Like many Singaporean children in my childhood, I was brought up constantly hearing from grown-ups that certain food is hot or cold for the body. Of course, it shot straight through the other ear. Furthermore, most of us took it as the "Oliverian's way" of stopping us from asking for an another serve of our favourite tucker. No, it is not about the food being served hot or cold but rather they are thought to have cooling properties, while others have warm properties.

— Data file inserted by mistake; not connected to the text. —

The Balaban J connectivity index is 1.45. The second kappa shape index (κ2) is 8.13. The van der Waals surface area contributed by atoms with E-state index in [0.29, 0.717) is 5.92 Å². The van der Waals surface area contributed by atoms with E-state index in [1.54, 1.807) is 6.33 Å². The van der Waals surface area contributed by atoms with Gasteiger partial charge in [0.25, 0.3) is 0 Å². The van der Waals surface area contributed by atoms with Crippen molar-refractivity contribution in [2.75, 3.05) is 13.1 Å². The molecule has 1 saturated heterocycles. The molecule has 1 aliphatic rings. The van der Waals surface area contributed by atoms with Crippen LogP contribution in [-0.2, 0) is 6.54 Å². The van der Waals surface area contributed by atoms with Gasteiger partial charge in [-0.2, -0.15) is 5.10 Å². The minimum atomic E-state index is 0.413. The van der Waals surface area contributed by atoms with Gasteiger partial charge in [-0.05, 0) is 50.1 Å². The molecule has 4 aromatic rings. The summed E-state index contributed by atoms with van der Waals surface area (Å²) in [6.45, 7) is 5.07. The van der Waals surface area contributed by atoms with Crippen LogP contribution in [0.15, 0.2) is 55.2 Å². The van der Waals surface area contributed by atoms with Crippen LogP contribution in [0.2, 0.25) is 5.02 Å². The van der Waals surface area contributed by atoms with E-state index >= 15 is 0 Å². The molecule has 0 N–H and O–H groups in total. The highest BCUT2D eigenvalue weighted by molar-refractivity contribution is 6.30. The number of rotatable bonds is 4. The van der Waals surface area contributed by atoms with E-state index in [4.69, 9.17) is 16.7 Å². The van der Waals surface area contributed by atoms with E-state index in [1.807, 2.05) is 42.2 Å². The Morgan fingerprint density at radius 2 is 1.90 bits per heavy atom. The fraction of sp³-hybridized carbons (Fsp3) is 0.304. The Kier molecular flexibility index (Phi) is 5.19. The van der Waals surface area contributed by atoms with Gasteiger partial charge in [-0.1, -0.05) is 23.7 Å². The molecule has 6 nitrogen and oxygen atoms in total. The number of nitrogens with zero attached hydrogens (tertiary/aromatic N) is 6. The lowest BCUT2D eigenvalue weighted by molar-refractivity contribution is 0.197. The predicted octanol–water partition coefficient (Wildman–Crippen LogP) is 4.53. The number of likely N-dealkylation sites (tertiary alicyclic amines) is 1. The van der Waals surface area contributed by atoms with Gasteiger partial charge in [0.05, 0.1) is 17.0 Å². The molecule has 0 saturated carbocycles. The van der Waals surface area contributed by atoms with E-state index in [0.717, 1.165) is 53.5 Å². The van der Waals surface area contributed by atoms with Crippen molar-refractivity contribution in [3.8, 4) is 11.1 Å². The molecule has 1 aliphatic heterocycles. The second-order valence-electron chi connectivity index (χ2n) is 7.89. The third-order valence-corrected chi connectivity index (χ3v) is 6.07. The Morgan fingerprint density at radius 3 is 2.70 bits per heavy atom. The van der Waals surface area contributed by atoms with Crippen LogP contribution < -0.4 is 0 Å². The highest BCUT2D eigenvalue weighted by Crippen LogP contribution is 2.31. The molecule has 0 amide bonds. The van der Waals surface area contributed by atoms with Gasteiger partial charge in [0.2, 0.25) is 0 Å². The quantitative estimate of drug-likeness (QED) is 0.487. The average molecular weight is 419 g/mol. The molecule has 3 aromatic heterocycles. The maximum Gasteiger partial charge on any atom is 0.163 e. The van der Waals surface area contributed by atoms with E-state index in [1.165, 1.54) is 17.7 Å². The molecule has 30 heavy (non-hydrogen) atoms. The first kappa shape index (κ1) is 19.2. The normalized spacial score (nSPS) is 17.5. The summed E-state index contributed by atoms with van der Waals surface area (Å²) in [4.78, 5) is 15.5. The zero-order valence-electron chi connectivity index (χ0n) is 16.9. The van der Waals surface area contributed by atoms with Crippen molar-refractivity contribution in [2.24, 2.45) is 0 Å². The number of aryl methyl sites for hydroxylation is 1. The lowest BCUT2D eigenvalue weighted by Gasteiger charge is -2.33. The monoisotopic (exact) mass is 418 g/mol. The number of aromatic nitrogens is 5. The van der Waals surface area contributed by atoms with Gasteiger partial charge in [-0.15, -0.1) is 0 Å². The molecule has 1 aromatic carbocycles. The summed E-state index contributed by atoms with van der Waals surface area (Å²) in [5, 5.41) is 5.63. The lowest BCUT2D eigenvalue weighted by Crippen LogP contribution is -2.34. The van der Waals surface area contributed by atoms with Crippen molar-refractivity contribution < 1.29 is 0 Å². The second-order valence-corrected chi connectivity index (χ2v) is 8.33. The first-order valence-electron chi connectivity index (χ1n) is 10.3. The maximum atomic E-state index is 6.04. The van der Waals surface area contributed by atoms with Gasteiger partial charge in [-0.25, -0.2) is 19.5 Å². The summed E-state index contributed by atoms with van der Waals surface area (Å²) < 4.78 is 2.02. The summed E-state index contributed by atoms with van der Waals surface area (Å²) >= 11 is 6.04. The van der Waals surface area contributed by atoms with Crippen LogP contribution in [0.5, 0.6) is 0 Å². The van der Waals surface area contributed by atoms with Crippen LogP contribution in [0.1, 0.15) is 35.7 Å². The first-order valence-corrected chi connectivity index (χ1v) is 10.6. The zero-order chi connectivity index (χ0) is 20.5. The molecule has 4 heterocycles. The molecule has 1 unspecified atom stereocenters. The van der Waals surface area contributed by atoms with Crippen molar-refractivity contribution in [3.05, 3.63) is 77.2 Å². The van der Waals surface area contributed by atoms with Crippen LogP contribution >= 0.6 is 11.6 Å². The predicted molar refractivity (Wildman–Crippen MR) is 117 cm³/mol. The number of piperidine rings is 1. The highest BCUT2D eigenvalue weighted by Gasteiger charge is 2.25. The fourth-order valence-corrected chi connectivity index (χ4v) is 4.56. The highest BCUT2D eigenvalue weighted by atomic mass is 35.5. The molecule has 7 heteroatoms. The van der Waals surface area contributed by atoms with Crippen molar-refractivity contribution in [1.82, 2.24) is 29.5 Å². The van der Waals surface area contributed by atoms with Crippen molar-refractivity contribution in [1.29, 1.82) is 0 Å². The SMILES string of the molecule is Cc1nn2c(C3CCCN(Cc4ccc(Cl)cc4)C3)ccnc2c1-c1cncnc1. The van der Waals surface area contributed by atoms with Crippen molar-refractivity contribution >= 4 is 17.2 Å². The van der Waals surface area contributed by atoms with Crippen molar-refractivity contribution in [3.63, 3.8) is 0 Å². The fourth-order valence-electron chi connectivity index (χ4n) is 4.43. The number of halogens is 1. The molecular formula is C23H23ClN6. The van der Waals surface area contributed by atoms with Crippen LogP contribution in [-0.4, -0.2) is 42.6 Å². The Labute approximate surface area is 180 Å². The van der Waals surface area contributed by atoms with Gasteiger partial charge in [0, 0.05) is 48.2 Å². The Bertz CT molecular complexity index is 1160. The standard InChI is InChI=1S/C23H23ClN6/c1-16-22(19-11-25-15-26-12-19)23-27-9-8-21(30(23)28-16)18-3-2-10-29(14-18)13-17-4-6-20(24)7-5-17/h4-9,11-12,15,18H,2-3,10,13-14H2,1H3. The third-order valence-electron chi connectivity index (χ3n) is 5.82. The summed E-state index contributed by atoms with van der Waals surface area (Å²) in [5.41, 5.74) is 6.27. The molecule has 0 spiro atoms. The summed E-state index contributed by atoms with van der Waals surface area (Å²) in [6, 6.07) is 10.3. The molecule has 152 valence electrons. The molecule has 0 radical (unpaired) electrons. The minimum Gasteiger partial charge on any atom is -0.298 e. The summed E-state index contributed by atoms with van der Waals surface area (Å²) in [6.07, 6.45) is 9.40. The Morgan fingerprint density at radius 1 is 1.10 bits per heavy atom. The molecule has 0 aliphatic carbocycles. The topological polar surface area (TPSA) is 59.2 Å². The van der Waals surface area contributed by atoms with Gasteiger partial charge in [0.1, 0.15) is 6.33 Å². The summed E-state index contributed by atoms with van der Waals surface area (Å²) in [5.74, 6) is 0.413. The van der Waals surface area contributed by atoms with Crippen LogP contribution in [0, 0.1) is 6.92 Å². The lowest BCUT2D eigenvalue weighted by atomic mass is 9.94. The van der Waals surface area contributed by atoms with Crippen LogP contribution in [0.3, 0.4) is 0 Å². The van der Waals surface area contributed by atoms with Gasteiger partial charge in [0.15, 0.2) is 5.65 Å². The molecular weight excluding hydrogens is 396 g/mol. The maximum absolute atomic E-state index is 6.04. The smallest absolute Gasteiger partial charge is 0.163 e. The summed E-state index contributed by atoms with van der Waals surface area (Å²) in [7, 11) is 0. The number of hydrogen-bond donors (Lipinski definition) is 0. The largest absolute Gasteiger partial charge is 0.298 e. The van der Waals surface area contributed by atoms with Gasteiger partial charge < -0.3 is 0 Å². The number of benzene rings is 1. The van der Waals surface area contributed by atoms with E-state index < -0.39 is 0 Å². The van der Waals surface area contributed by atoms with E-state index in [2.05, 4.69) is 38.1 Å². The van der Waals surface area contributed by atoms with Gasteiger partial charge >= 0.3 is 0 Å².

This ancient philosophy of hot and cold food lies in the hearts of most Singaporeans culture even today. It is common to hear amongst Singaporeans, a sore throat is caused by consuming too many spicy (hot) foods. Instead of taking a panadol, a long list of prescription for herbal teas to cool the body is often given with good intent by loved ones. Similarly, coughs or flu are more likely to be treated with dietary changes than antibiotics or cough medicines from the local general practitioner. I can remember a bitter "niang teh" (herbal tea) was mother's thoughtful way of preparing us to combat both heat and cold. She firmly believed that we needed the weekly niang teh that would make us perspire and rid us of all evil sickness! I often now wonder, whether she was striking a balance of yin and yang in her cooking and also mainly to revolve around the challenge of serving a diet that contains a healthy balance between the two.